Be joyful in HOPE,
patient in affliction,
faithful in prayer.
Share with the Lord’s
people who are in need.
Romans 12:12-13

Trinity 5
Catechism Series
6th Commandment

Sermon Text: Exodus 20:14, Genesis 2:18-24


Prayer: Lord Jesus, You do not forsake our marriages but promise to abide with Your blessing. We ask You to guard the sanctity of marriage in our families whole and undefiled. As we go about our vocations as married or single, make us quiet but firm defenders of marital faithfulness and sexual purity to our children, friends, and community in word and deed. Amen.

Dear people loved and purchased by God to be His own holy bride: Grace to you and peace from God the Father and our Lord Jesus Christ. Amen.

Did you notice, when we said the 6th commandment and then “What does this mean,” it had only positive statements? It’s the only commandment where the catechism meaning has no negatives.

It would seem to us that of all the commandments it would be the one most full of no’s. Because what comes from “every impure desire, word, or deed in matters of sex” (ELS Q. #64) is a long list.

When we hear “6th commandment” we easily think of all the “what you can’t do with your body.” No-no-no, don’t-don’t-don’t. People hear this as a basically negative message. But in the catechism, all you have are two positive statements: (1) “that we lead a chaste and decent life in word and deed,” and (2) “that husband and wife love and honor each other.”

So what’s the deal, is Luther ignoring all the 6th commandment sins, sweeping them under the rug? No, not at all! But the 6th commandment is anchored in something that happened before there was ever a sin. It’s here in Genesis 2:18-24, the historical account of the first marriage. This is when God created marriage – “at the beginning (Mt 19:4).”

This is still the most important Bible passage on the 6th commandment and on the subject of marriage. First we hear God say: “It is not good that the man should be alone.” Then we see that God carefully creates woman out of the man and brings her to Adam; this is God showing – and creating – what is good: marriage between man and woman.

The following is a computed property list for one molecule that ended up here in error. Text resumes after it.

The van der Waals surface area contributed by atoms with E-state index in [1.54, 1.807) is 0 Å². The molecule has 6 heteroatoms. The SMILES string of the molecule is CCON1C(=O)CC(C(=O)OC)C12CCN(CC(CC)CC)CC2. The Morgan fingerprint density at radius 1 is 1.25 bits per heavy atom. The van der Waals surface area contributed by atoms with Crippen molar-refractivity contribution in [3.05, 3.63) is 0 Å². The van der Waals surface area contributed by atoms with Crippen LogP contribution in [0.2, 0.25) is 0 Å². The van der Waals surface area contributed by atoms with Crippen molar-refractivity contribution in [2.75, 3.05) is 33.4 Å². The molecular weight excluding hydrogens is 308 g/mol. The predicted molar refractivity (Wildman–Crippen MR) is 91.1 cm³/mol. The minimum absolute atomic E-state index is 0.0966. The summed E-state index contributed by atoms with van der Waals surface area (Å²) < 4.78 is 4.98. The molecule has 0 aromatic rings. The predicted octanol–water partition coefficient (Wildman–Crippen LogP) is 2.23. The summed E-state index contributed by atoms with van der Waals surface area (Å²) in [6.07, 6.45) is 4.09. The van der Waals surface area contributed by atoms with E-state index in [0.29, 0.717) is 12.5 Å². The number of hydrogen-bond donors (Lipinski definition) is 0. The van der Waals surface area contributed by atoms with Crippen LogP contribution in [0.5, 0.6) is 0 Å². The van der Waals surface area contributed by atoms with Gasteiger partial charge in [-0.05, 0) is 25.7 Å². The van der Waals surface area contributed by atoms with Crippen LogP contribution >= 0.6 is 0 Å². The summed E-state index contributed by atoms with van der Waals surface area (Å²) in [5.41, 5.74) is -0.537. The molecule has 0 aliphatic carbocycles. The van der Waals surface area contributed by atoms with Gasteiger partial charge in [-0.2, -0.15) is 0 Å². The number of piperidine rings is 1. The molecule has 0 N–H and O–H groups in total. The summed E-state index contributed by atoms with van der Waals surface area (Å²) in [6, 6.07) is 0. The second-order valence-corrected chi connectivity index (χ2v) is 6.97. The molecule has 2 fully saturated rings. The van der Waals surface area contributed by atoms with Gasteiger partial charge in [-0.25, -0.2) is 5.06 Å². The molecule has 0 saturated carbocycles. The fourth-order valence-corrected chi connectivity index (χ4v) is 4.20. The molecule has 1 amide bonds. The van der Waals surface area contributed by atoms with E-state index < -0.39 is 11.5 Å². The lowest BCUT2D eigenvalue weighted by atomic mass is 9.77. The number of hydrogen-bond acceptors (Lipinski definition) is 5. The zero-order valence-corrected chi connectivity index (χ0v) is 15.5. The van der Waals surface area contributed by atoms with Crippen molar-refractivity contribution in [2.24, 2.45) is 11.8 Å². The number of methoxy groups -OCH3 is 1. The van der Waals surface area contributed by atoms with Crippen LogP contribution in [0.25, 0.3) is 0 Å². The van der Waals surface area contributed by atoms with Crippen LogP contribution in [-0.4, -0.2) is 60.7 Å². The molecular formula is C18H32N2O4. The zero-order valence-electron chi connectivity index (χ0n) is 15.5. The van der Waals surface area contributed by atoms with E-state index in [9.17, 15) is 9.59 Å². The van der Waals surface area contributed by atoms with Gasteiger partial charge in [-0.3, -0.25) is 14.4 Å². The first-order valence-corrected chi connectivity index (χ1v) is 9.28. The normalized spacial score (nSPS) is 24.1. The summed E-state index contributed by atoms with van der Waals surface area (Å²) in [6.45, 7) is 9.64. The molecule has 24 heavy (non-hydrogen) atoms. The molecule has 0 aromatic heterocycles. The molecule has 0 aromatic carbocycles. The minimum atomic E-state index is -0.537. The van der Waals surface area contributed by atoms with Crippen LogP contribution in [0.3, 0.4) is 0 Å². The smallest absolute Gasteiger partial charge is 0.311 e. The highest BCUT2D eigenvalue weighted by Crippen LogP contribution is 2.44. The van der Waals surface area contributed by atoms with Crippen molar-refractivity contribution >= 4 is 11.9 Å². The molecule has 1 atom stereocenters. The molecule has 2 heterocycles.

After that, we hear Adam say, “This is now bone of my bones and flesh of my flesh; she shall be called Woman.” It isn’t just his own response. It’s Adam – the first pastor – pronouncing God’s blessing on woman, on marriage, on God’s creation of her to be his wife. God says it is good.

How great this is! Marriage is good, God made it. Your marriage is good, God made it. Your future marriage is good, and you can wait in hope because God promises to make that marriage for you. He fearfully and wonderfully makes the man or woman He wants to join you with. He fearfully and wonderfully made you. What your body is like, how you fit together in similarities and contrasts, it’s all by God’s design.

But, we ask, what about all that bad stuff? People who are divorced or separated have a hard time saying that their marriage was good. What about when a marriage turns into a chorus of “You don’t give this to me” and “You don’t do this for me”? Even in the best marriages, this is there.

This is not the fault of God’s creation. It’s the fault of sin which entered the world. You can see how God’s gift of marriage and sex has been corrupted by sin. So it’s good to begin at the beginning, in Genesis 2.

The words of Genesis 2:24 are where God, ahead of time, answers all the issues and questions sin brings into marriage: “Therefore a man shall leave his father and mother and be joined to his wife, and they shall become one flesh.” You can take every challenge to marriage and Biblical morality and answer it with this verse, as Jesus did in the New Testament. Jesus quotes this passage to answer questions about marriage.

There are three parts to this verse, three instructions: First is leaving, second is “cleaving,” or joining, in marriage; third is the one-flesh union, the physical part that comes after marriage. This order and the way God designed it is made to combat the devil’s schemes for destroying marriage.

Of course we would respond that in today’s world this is all messed up. Many, many people do things in the wrong order. Or condone homosexual behavior. And we don’t have perfect marriages. Everyone is lacking in some way. So you are tempted to think that your marriage is not good.

We return to Genesis 2 – the time before sin was in the world – to get a picture of marriage in God’s eyes: holy and good. You can look at your life before marriage, or in marriage, or if you’re divorced you can look at that reality, and say: How can I possibly be good and holy before God in this?